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Diel and seasonal stem growth responses to climatic variation are consistent across species in a subtropical tree community

First Author: Zhou, Bo
Abstract: Understanding how intra-annual stem growth responds to atmospheric and soil conditions is essential for assessing the effects of climate extremes on forest productivity. In species-poor forests, such understanding can be obtained by studying stem growth of the dominant species. Yet, in species-rich (sub-)tropical forests, it is unclear whether these responses are consistent among species.We monitored intra-annual stem growth with high-resolution dendrometers for 27 trees belonging to 14 species over 5 yr in a montane subtropical forest. We quantified diel and seasonal stem growth patterns, verified to what extent observed growth patterns coincide across species and analysed their main climatic drivers.We found very consistent intra-annual growth patterns across species. Species varied in the rate but little in the timing of growth. Diel growth patterns revealed that - across species - trees mainly grew before dawn when vapour pressure deficit (VPD) was low. Within the year, trees mainly grew between May and August driven by temperature and VPD, but not by soil moisture.Our study reveals highly consistent stem growth patterns and climatic drivers at community level. Further studies are needed to verify whether these results hold across climates and forests, and whether they can be scaled up to estimate forest productivity.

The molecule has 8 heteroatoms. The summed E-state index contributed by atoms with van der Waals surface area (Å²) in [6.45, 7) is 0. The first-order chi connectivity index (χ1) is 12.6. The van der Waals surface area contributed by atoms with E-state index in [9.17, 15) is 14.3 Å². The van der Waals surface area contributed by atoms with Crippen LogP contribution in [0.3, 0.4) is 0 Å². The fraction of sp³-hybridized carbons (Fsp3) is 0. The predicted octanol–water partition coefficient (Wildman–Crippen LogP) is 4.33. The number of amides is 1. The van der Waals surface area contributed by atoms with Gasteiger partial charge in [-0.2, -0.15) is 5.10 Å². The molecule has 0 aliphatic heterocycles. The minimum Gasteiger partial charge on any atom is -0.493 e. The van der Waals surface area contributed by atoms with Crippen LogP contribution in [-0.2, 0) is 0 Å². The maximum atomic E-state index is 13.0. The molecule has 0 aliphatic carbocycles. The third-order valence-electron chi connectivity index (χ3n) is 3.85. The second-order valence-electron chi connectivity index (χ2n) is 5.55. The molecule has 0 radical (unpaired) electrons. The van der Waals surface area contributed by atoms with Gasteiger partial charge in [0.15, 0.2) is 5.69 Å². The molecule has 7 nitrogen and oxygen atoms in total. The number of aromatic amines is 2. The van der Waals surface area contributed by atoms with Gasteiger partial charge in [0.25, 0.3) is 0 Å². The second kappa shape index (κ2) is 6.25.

Contact the author: Fan, ZX
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Impact Factor: 9.4
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PubYear: 2023
Publication Name: NEW PHYTOLOGIST
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